A quantum state can't affect the wider world unless a measurement is performed, so in order for a quantum computation to be useful it must ultimately lead to or contribute to a measurement somewhere.
That being said, there are many quantum algorithms that transform quantum information, without measuring it, as part of some larger algorithm. Examples include subroutines like amplitude amplifications, the quantum fourier transform, reversible arithmetic operations, and magic state preparation.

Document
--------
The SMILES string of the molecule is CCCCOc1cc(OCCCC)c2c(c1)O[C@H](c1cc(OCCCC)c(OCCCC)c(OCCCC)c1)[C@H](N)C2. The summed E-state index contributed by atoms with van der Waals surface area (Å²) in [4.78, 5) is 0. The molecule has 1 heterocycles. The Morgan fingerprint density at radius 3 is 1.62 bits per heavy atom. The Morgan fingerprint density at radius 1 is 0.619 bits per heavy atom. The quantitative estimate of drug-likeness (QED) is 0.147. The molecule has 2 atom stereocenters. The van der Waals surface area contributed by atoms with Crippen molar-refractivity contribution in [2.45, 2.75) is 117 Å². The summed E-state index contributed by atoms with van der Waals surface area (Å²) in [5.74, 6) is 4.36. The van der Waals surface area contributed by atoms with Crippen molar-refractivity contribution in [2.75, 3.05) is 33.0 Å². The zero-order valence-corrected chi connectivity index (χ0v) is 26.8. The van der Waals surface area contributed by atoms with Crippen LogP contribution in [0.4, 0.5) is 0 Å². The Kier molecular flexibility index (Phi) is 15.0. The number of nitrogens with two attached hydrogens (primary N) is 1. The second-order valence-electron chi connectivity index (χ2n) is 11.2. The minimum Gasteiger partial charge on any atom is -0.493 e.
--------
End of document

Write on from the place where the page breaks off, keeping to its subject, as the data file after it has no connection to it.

An interesting corner case is catalysis, where a specific helper state is needed for an operation to work but the state is restored by the end of the operation. The state is not doing anything it just goes into and out of the operation unchanged, so how could the state be affecting any measurement? And yet if you change the state the operation will go wrong, which is ultimately revealed by measurements later returning different results.